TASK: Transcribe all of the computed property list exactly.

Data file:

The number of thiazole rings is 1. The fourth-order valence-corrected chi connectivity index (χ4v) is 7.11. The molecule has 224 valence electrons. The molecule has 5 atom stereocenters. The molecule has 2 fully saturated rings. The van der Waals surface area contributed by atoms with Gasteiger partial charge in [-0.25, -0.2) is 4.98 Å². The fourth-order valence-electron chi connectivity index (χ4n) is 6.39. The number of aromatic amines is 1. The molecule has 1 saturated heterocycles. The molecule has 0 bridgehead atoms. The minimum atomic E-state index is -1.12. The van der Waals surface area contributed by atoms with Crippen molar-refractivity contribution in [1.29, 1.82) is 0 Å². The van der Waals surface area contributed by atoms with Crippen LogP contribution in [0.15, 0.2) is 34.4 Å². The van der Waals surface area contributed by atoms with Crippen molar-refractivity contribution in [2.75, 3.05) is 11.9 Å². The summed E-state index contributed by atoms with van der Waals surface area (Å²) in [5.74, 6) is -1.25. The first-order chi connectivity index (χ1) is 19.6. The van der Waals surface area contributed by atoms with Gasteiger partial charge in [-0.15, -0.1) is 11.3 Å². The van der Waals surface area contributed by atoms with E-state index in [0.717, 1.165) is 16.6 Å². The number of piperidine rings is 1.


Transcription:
The number of thiazole rings is 1. The fourth-order valence-corrected chi connectivity index (χ4v) is 7.11. The molecule has 224 valence electrons. The molecule has 5 atom stereocenters. The molecule has 2 fully saturated rings. The van der Waals surface area contributed by atoms with Gasteiger partial charge in [-0.25, -0.2) is 4.98 Å². The fourth-order valence-electron chi connectivity index (χ4n) is 6.39. The number of aromatic amines is 1. The molecule has 1 saturated heterocycles. The molecule has 0 bridgehead atoms. The minimum atomic E-state index is -1.12. The van der Waals surface area contributed by atoms with Crippen molar-refractivity contribution in [1.29, 1.82) is 0 Å². The van der Waals surface area contributed by atoms with Crippen LogP contribution in [0.15, 0.2) is 34.4 Å². The van der Waals surface area contributed by atoms with Crippen molar-refractivity contribution in [2.75, 3.05) is 11.9 Å². The summed E-state index contributed by atoms with van der Waals surface area (Å²) in [5.74, 6) is -1.25. The first-order chi connectivity index (χ1) is 19.6. The van der Waals surface area contributed by atoms with Gasteiger partial charge in [-0.15, -0.1) is 11.3 Å². The van der Waals surface area contributed by atoms with E-state index in [0.717, 1.165) is 16.6 Å². The number of piperidine rings is 1.